There is so much noise in our public discourse that it can be hard to separate information from misinformation, fact from opinion, conjecture from conspiracy theory and lies from the truth. This is particularly true on the Internet, but fortunately, FactCheck.org is available to help.
FactCheck.org, a project of the Annenberg Public Policy Center of the University of Pennsylvania, is a source of extensive, nonpartisan analysis of what is said by major U.S. political players in advertisements, debates, speeches, interviews and news releases. It is a valuable supplement to newspapers, magazines and journals, and it helpfully includes citations and sources for the details it provides.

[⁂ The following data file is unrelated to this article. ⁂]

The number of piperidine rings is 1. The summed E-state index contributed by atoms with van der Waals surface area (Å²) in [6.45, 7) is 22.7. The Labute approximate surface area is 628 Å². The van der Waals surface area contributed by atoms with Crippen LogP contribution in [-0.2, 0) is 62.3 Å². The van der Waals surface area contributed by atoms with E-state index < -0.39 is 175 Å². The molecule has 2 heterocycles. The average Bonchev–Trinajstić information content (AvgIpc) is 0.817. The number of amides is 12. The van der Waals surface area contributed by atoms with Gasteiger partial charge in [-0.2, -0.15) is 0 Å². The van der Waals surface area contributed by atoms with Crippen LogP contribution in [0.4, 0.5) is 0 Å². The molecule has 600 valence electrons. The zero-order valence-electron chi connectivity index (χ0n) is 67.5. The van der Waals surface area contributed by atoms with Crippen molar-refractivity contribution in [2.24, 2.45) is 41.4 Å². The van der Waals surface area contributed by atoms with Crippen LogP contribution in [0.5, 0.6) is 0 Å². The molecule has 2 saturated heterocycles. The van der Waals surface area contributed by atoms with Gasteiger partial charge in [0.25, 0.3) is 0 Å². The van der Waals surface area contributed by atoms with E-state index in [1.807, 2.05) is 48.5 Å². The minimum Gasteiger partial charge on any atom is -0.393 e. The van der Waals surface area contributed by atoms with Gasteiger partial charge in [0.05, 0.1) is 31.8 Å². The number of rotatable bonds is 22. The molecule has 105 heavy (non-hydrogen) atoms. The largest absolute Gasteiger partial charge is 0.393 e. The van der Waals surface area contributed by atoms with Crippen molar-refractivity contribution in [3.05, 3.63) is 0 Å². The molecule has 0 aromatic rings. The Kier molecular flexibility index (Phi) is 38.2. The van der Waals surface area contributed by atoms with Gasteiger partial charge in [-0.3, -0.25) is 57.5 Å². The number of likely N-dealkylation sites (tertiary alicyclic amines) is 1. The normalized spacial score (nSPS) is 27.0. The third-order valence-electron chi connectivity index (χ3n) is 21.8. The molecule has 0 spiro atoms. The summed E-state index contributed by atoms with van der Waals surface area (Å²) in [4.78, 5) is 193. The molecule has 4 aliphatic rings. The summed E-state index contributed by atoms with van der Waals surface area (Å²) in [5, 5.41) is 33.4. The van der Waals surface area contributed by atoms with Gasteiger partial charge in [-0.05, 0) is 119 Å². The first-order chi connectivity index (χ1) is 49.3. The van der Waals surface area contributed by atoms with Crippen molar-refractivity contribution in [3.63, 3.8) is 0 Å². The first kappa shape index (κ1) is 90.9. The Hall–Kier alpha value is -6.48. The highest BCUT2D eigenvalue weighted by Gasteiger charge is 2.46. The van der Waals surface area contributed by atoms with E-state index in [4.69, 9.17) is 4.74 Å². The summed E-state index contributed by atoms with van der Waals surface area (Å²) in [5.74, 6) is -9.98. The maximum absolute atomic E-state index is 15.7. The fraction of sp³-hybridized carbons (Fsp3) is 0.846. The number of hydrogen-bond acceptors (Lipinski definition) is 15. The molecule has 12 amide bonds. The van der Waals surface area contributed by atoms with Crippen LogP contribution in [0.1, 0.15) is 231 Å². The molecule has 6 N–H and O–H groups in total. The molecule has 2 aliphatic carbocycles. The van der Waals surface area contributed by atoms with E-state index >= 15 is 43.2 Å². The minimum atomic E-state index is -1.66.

Last week, the meticulous folks at FactCheck.org whose sole purpose is to monitor factual accuracy were honored by the Webby Awards, the Internet Web site equivalent of Oscars and People's Choice Awards combined. This is the third year running that it has been honored by Webby in its politics category.
Don't know what to make of a television commercial that suggests Congress is about to enact a British- or Canadian-style health system? A report on FactCheck.org separates fact from opinion from flat-out errors. The Web site provides analysis on a broad range of topics and can be helpful even when it can't come up with a definitive "yes" or "no" answer, as it did last week when tackling the question of what House Speaker Nancy Pelosi knew when on the subject of waterboarding.
This valuable tool is one more resource to help readers reach their own well-informed conclusions, a victory of substance over flash.